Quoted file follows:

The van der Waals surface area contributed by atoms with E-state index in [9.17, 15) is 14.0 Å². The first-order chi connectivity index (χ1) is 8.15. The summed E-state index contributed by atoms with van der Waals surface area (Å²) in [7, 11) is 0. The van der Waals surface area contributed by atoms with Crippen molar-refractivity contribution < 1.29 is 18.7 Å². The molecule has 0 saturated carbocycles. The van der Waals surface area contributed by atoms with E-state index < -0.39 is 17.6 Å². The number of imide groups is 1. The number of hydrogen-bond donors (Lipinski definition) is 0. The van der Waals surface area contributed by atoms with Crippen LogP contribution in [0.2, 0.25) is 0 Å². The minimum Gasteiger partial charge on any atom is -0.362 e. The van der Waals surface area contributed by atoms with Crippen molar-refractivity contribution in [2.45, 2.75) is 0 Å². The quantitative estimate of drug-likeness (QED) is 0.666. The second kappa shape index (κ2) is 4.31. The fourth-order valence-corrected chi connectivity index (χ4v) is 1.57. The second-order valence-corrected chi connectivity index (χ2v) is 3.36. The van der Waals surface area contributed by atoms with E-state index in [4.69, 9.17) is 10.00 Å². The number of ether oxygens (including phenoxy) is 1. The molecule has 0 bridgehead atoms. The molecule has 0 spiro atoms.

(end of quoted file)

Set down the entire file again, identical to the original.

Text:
The van der Waals surface area contributed by atoms with E-state index in [9.17, 15) is 14.0 Å². The first-order chi connectivity index (χ1) is 8.15. The summed E-state index contributed by atoms with van der Waals surface area (Å²) in [7, 11) is 0. The van der Waals surface area contributed by atoms with Crippen molar-refractivity contribution < 1.29 is 18.7 Å². The molecule has 0 saturated carbocycles. The van der Waals surface area contributed by atoms with E-state index < -0.39 is 17.6 Å². The number of imide groups is 1. The number of hydrogen-bond donors (Lipinski definition) is 0. The van der Waals surface area contributed by atoms with Crippen LogP contribution in [0.2, 0.25) is 0 Å². The minimum Gasteiger partial charge on any atom is -0.362 e. The van der Waals surface area contributed by atoms with Crippen molar-refractivity contribution in [2.45, 2.75) is 0 Å². The quantitative estimate of drug-likeness (QED) is 0.666. The second kappa shape index (κ2) is 4.31. The fourth-order valence-corrected chi connectivity index (χ4v) is 1.57. The second-order valence-corrected chi connectivity index (χ2v) is 3.36. The van der Waals surface area contributed by atoms with E-state index in [4.69, 9.17) is 10.00 Å². The number of ether oxygens (including phenoxy) is 1. The molecule has 0 bridgehead atoms. The molecule has 0 spiro atoms.